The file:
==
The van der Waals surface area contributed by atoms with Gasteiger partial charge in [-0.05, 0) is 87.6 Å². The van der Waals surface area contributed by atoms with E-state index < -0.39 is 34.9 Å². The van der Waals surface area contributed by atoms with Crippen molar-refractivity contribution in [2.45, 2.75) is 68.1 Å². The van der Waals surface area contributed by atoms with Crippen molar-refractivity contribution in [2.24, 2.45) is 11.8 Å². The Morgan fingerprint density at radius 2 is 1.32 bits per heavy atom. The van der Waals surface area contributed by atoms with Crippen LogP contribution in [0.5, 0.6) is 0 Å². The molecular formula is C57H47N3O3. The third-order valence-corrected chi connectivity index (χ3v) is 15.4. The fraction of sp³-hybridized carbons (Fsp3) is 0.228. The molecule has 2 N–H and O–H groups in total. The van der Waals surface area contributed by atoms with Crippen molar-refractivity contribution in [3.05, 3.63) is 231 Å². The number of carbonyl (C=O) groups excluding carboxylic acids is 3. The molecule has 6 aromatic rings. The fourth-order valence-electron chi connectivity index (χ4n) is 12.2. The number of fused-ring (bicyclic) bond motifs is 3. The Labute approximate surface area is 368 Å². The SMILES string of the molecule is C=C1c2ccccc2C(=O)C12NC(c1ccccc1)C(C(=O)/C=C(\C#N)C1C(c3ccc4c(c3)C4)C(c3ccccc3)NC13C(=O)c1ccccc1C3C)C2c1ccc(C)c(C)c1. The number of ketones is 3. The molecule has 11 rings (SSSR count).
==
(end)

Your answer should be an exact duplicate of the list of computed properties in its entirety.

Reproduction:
The van der Waals surface area contributed by atoms with Gasteiger partial charge in [-0.05, 0) is 87.6 Å². The van der Waals surface area contributed by atoms with E-state index < -0.39 is 34.9 Å². The van der Waals surface area contributed by atoms with Crippen molar-refractivity contribution in [2.45, 2.75) is 68.1 Å². The van der Waals surface area contributed by atoms with Crippen molar-refractivity contribution in [2.24, 2.45) is 11.8 Å². The Morgan fingerprint density at radius 2 is 1.32 bits per heavy atom. The van der Waals surface area contributed by atoms with Crippen LogP contribution in [0.5, 0.6) is 0 Å². The molecular formula is C57H47N3O3. The third-order valence-corrected chi connectivity index (χ3v) is 15.4. The fraction of sp³-hybridized carbons (Fsp3) is 0.228. The molecule has 2 N–H and O–H groups in total. The van der Waals surface area contributed by atoms with Crippen molar-refractivity contribution in [3.05, 3.63) is 231 Å². The number of carbonyl (C=O) groups excluding carboxylic acids is 3. The molecule has 6 aromatic rings. The fourth-order valence-electron chi connectivity index (χ4n) is 12.2. The number of fused-ring (bicyclic) bond motifs is 3. The Labute approximate surface area is 368 Å². The SMILES string of the molecule is C=C1c2ccccc2C(=O)C12NC(c1ccccc1)C(C(=O)/C=C(\C#N)C1C(c3ccc4c(c3)C4)C(c3ccccc3)NC13C(=O)c1ccccc1C3C)C2c1ccc(C)c(C)c1. The number of ketones is 3. The molecule has 11 rings (SSSR count).